Sunday, February 22, 2009

Secret Manchester.

In Manchester where there glass towers are held erect on scaffold

and the remains of something older and medieval nestle warily between the stones of something later

and the mock-up of the entrance to a Roman fort lines up with the shimmering walls of the Hilton tower

a beautiful girl poses for the camera, and draws my eye

almost as much as the mirrored Urbis centre; its walls apparently transparent but really reflecting the skies, while a camera keeps a watchful eye on assembled goths and other city-dwellers.

That is the world above but underneath it all there is this:

a disused workshop, a mine-shaft, a cemetery and whole streets. Abandoned canal junctions connect the functioning waterways

and culverts, and there are drains, coal mines, sewers, cathedral-sized spaces for telephone exchanges, cold-war shelters, secret hideaways for priests in times of persecution, half-finished and never used reservoirs, and mysterious brick-lined tunnels with elaborate arches large enough for a horse and cart...

For instance, the Manchester City News in 1911 described the discovery of a large tunnel that, according to one old man, was part of a network, and was then thought to be 200-300 years old. It is intriguing to think that the centre of the city is riddled with such passageways connecting cathedral to river, and even, in the middle of the eighteenth century allowed the escape of a man wanted for murder. He was trailed to a house on Cumberland Street, and was seen to enter it, but never to have left it, but had evidently made his escape underground arriving at a point 'beyond the ken' of his pursuers.

I discovered all this in Underground Manchester by Keith Warrender, a book I bought at the Urbis Centre after seeing a photographic exhibition there by Andrew Brooks called Hidden Manchester.

The photographs are remarkable and just the sort of thing I love - tunnels leading somewhere, lit by some unknown but promising source; and views of the city at night from the cathedral - the lights focused at some burning focal point. They are enhanced and skilfully composed, sometimes with a cubist manipulation of image so that the roof of a bell-tower is seen on the same continuous plane as the walls and floor. I now have a signed one of my favourite - an underground culvert called Big Humpty. You can see all of the pictures here.

Labels: , , , ,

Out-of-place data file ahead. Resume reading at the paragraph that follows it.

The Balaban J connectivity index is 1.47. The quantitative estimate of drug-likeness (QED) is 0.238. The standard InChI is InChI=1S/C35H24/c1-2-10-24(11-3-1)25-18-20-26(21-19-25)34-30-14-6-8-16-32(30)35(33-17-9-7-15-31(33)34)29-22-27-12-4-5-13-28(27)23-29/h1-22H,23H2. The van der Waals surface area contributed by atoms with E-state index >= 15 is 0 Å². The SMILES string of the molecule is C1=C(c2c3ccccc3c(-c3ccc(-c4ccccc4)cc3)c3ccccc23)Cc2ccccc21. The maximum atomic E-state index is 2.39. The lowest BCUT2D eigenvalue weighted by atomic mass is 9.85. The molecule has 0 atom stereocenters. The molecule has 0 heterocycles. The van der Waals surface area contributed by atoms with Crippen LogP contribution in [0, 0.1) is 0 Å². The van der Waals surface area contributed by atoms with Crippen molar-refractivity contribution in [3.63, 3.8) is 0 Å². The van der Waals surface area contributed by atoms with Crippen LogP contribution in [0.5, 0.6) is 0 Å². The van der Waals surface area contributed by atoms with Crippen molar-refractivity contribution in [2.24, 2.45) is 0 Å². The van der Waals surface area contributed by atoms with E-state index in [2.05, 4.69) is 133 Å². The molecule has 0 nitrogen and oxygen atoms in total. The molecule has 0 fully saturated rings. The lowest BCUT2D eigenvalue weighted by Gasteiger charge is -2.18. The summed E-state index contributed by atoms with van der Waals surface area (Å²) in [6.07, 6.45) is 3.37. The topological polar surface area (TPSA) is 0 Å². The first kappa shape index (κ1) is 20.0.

Blogger BarbaraS said...

I love underground worlds; I think I've watched too many post-apocalyptic films or maybe it was Christopher Lambert in Subway, making it seem 'sexy.' Or maybe those bunkers that people turn up from time to time, or even those secret tunnels that pass into legend in the weirdest of places.

Mon Feb 23, 12:39:00 pm  
Blogger Clare Dudman said...

Yes, I do too, Barbara! There's something really enticing about them. I wonder if it's something primeval. When I was researching shamanism there were always three kingdoms - the one we're in, the one in the heavens and the one underground. Stone-age shamans often went underground in trances - according to what I read - and drew their pictures on cave-walls that were almost inaccessible. Perhaps we have a collective memory of this.

Mon Feb 23, 06:26:00 pm  
Anonymous Ian D Smith said...

This is a brilliant photo tour of my home city which I fully endorse. If you ever feel like extending your journey a few miles south, I've successfully taken my southern partner on an alternative English heritage trip that includes Stockport, parts of which have been abandoned and untouched for years and there's no entrance fee. It has caves in the sandstone that go under the town too, and Cobden's statue.

Tue Feb 24, 12:35:00 pm  
Blogger Clare Dudman said...

Thank you Ian! For both the very kind words and also the recommendation. I shall certainly do so - I think I am getting slightly addicted to investigating underground places.

Tue Feb 24, 03:54:00 pm  
Blogger jem said...

I like the thought of what might be going on beneath you. It reminds me of the human body a bit, the processes that take place beneath the skin, the blood, digestion etc. And of course add in the dimension of time to cities and bodies too and you get another layer. Fascinating stuff, thanks for sharing.

Wed Feb 25, 02:30:00 pm  
Blogger Clare Dudman said...

Oh, I agree very much, Jem! Last year I found out a lot about the immune system and that was incredibly exciting. I just wanted to go round telling everyone about it - and did!

Wed Feb 25, 09:32:00 pm  

Post a Comment

Comments are subject to moderation.

<< Home